The future of Hong Kong: Reduced Upward Mobility and Generation War2 November, 2010, 14:45. Posted by Zarathustra
Tags: Economy, Hong Kong, Politics, Society
Complacent chaps are clinging on to power, and younger people suffered.
As mentioned in the last article in this series, Hong Kong is ruled by a group of complacent chaps who are clinging on to power without realising that past track record does not guarantee future performance.
Because they rose to power from those years when the economy was booming, their formula for success was simple and effective: study hard, get into a university, and you will get rich. They rose to the top when they were relatively young, and they are still in their late 40s and 50s, nowhere near retirement. No doubt, these chaps are stumbling blocks for younger generations’ quest for upward mobility.
For those people in their 20s, or so-called post-80s generation (who were born in 1980s), they came out of universities at the time when the baby boomers are still clinging on to power, and those in their 30s or early 40s are still hoping that those baby boomers will retire sooner. For people in their 20s, they grew up in a period of economic prosperity, so they faced little economic hardship. They are the best educated, probably the smartest, but they are the least advantaged group of people because there are so many people in the pervious generations ahead of them. Quite simply, the old tale of Hong Kong success stories will not be repeated. The success formula failed. Ironically, despite being the best educated, complacent chaps often complained about their abilities.
The old Hong Kong success stories of hard-work pays off have fooled young people. True, 30 years ago, you could be a young university graduate growing up in a poor neighbourhood. But you worked hard, and studied well, so you got into a big multinational company, and quite quickly climbed up the ladder. Now, hard-work has been replaced by relationship. If your father is not a rich entrepreneur, you better do not hope to get into an investment bank and work as an M&A banker. In short, family connection replaced hard-work and ability. The success formula failed.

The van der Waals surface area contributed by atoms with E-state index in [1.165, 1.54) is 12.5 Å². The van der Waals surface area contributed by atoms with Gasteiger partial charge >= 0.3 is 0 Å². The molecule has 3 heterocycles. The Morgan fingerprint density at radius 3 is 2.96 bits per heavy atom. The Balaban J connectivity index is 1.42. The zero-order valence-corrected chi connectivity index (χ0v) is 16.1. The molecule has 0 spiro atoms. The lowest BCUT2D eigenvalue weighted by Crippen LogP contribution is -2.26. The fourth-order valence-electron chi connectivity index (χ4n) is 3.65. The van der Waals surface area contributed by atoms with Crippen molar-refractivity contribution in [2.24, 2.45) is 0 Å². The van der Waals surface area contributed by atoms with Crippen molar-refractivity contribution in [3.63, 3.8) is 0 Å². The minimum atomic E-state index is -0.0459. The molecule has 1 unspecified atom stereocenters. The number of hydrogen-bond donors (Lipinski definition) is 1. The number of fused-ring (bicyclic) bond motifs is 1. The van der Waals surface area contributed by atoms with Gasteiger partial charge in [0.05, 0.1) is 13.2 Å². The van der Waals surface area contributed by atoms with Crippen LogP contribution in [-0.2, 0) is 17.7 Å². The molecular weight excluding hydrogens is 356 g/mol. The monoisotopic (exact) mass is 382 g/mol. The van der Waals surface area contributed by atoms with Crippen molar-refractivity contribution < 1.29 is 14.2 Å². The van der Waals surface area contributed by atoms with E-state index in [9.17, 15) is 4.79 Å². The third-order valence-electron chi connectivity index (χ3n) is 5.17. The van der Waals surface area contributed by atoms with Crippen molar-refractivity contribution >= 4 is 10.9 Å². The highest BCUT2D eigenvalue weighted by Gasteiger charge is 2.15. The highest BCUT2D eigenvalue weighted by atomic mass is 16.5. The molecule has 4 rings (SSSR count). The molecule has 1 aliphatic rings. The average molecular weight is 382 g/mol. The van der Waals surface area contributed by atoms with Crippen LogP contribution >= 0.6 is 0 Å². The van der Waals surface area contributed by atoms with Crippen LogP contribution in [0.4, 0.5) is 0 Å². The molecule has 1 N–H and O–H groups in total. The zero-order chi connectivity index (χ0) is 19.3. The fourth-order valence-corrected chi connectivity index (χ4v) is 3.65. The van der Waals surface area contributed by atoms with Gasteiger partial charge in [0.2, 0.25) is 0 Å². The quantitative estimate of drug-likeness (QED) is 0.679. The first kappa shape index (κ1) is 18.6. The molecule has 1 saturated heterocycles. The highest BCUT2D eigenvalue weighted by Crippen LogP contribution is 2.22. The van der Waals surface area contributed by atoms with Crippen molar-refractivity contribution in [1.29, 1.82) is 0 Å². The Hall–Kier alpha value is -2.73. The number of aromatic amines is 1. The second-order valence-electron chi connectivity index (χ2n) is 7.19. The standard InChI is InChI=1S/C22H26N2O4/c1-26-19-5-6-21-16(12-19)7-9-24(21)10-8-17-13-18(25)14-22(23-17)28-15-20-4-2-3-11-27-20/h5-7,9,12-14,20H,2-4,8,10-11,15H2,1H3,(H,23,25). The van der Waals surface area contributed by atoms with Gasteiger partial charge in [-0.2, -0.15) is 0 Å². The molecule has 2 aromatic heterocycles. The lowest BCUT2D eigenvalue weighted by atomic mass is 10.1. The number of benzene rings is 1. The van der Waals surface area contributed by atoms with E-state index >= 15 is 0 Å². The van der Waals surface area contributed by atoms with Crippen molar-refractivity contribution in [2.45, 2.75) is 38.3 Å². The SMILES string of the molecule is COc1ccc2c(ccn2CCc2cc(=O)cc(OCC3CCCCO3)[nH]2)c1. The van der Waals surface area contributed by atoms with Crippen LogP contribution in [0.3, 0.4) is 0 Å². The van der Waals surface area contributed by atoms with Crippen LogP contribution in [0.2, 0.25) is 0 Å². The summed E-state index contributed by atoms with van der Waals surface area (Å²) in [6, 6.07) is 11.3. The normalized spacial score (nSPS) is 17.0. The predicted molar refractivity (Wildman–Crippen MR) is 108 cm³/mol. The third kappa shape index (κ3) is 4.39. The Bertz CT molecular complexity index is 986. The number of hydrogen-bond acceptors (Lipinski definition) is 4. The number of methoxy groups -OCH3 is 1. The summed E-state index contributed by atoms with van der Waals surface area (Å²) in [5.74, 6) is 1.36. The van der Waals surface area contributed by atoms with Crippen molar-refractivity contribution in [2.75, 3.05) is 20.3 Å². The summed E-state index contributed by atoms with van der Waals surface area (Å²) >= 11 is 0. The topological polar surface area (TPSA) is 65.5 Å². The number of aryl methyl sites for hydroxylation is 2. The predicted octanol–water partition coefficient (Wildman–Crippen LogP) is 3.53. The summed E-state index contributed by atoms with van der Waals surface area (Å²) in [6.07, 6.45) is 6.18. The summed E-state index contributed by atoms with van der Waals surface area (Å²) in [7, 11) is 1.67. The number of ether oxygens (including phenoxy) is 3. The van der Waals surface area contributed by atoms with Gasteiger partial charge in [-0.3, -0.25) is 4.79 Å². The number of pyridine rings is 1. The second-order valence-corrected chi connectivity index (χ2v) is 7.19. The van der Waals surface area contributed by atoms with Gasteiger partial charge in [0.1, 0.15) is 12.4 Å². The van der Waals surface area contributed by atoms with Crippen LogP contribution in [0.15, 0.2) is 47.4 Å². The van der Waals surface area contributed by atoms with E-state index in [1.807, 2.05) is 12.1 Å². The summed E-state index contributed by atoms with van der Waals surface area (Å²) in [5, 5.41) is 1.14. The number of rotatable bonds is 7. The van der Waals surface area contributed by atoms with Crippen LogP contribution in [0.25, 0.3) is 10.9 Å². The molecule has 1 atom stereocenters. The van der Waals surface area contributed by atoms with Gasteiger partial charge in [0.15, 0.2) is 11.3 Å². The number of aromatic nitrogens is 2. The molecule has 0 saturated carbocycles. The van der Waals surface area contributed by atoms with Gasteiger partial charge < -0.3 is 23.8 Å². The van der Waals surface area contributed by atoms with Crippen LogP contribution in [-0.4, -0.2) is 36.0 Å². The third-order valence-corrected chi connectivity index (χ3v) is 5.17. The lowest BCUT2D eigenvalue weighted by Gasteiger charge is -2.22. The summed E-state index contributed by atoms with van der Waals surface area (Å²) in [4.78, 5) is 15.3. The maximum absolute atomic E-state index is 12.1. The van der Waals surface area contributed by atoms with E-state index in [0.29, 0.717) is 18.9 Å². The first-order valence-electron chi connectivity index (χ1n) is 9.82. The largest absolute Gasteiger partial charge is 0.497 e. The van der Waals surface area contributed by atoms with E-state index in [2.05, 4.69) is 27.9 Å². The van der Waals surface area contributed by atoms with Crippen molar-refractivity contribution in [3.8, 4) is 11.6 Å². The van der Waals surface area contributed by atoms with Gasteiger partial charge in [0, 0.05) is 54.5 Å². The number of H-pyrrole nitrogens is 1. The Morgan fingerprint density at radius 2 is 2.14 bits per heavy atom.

Complacent chaps have difficulties understanding the youngster. Of course, there is always a tendency for every generation to think that the next generation is inherently worse than themselves. Unfortunately, that is not the case. These chaps time and again show that they have no idea how much luckier they were compared to their younger generation. They do not realise that the success formula they used has quite simply failed in 21st century.
It is not hard to understand why young people became the angry protestors. Not only are they hugely disadvantaged in such society, they also grew up from more affluent background so that money is not their sole concern. They are less concerned with economic development, but more interested in things like fairness, or environmental problems. No wonder that these generations do not understand each other. With misunderstanding, there are bound to be conflicts.
The future of Hong Kong Series: